Elton John and David Bowie Were Originally Rejected by the BBC
Elton John -- "dull?" David Bowie -- an "amateur?" These were the opinions of the BBC before the singers became famous, according to newly discovered notes that will be used in an upcoming documentary.
'Auditioning for Auntie,' which will air on BBC Radio 4 on Oct. 21, looks at the process by which up-and-coming British acts would have to audition before the Talent Selection Group in order to perform on the BBC's pop-music programs. In their research, the creative team uncovered a few howlers in judgement, as reported by the Daily Mail.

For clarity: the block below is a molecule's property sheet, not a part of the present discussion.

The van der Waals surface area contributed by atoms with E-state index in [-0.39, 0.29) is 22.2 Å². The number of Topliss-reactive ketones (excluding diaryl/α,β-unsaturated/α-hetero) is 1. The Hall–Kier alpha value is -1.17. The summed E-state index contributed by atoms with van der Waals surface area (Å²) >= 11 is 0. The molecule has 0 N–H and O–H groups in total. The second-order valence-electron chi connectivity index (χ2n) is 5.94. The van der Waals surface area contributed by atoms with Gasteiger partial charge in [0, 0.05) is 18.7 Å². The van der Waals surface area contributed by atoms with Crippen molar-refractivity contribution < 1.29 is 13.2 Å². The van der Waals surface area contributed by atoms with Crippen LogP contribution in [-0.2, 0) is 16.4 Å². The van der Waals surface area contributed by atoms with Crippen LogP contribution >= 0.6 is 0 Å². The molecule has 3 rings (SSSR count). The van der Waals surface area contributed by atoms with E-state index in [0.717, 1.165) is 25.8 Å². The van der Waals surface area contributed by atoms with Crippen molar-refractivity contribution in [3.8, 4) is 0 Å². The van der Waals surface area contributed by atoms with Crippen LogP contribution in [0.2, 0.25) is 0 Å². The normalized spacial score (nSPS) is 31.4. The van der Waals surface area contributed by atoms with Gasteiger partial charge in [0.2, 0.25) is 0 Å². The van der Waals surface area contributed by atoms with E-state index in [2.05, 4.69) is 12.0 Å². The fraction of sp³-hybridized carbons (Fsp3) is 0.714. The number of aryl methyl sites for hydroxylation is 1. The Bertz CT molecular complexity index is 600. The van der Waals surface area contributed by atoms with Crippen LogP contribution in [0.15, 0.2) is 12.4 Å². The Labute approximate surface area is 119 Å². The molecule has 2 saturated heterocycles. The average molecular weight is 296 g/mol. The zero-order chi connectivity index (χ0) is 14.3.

After singing three songs -- 'All Across the Havens,' 'Lady Samantha' and 'Skyline Pigeon' -- Elton John was dismissed as such: "The items are not songs. Pretentious material, self-written, sung in an extremely dull fashion without any feeling and precious little musical ability. Thin, piercing voice with NO emotion. Not a tuneful voice ... He writes dreary songs and he sounds like a wonky singer."
John's rejection was overruled by the Talent Selection Group's bosses, who heard the tape, but Bowie had a tougher time. He was called an "amateur-sounding vocalist who sings wrong notes and out of tune" after performing 'Chim Chim Cher-ee' from the movie 'Mary Poppins.'
Other rock legends who were rejected by the Talent Selection Group include the Rolling Stones ("unsuitable for our purposes"), Marc Bolan ("crap, and pretentious crap at that") and the Who ("overall, not very original and below standard").